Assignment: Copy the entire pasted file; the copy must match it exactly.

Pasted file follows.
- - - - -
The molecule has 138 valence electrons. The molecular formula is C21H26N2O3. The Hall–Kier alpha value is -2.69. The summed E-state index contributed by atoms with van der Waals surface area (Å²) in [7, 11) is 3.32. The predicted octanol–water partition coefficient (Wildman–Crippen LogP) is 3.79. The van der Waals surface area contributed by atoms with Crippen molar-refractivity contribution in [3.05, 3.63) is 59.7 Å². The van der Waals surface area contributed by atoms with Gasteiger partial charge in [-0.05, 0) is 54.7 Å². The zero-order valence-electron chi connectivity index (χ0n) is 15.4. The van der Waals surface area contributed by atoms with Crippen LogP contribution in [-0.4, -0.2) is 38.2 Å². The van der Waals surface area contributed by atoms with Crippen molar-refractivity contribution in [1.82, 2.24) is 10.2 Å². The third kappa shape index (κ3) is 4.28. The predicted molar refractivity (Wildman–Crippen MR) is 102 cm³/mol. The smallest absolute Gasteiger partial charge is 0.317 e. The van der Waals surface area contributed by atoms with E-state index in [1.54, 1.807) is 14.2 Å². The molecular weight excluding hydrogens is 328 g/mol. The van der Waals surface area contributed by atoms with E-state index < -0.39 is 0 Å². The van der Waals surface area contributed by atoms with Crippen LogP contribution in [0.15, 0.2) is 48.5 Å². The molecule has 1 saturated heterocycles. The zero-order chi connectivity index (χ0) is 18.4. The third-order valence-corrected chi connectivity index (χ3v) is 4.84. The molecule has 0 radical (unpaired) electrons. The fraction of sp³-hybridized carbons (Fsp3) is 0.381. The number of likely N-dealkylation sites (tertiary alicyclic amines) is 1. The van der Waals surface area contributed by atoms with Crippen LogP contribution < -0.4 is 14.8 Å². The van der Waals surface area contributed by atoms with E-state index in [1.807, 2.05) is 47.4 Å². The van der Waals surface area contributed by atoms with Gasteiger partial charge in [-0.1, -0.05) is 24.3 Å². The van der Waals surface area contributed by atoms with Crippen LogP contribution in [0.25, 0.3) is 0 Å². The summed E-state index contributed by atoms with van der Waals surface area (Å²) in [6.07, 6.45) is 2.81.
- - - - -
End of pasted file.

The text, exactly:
The molecule has 138 valence electrons. The molecular formula is C21H26N2O3. The Hall–Kier alpha value is -2.69. The summed E-state index contributed by atoms with van der Waals surface area (Å²) in [7, 11) is 3.32. The predicted octanol–water partition coefficient (Wildman–Crippen LogP) is 3.79. The van der Waals surface area contributed by atoms with Crippen molar-refractivity contribution in [3.05, 3.63) is 59.7 Å². The van der Waals surface area contributed by atoms with Gasteiger partial charge in [-0.05, 0) is 54.7 Å². The zero-order valence-electron chi connectivity index (χ0n) is 15.4. The van der Waals surface area contributed by atoms with Crippen LogP contribution in [-0.4, -0.2) is 38.2 Å². The van der Waals surface area contributed by atoms with Crippen molar-refractivity contribution in [1.82, 2.24) is 10.2 Å². The third kappa shape index (κ3) is 4.28. The predicted molar refractivity (Wildman–Crippen MR) is 102 cm³/mol. The smallest absolute Gasteiger partial charge is 0.317 e. The van der Waals surface area contributed by atoms with E-state index in [1.54, 1.807) is 14.2 Å². The molecular weight excluding hydrogens is 328 g/mol. The van der Waals surface area contributed by atoms with E-state index < -0.39 is 0 Å². The van der Waals surface area contributed by atoms with Crippen LogP contribution in [0.15, 0.2) is 48.5 Å². The molecule has 1 saturated heterocycles. The zero-order chi connectivity index (χ0) is 18.4. The third-order valence-corrected chi connectivity index (χ3v) is 4.84. The molecule has 0 radical (unpaired) electrons. The fraction of sp³-hybridized carbons (Fsp3) is 0.381. The number of likely N-dealkylation sites (tertiary alicyclic amines) is 1. The van der Waals surface area contributed by atoms with Crippen LogP contribution < -0.4 is 14.8 Å². The van der Waals surface area contributed by atoms with E-state index in [1.807, 2.05) is 47.4 Å². The van der Waals surface area contributed by atoms with Gasteiger partial charge in [-0.1, -0.05) is 24.3 Å². The van der Waals surface area contributed by atoms with Crippen LogP contribution in [0.25, 0.3) is 0 Å². The summed E-state index contributed by atoms with van der Waals surface area (Å²) in [6.07, 6.45) is 2.81.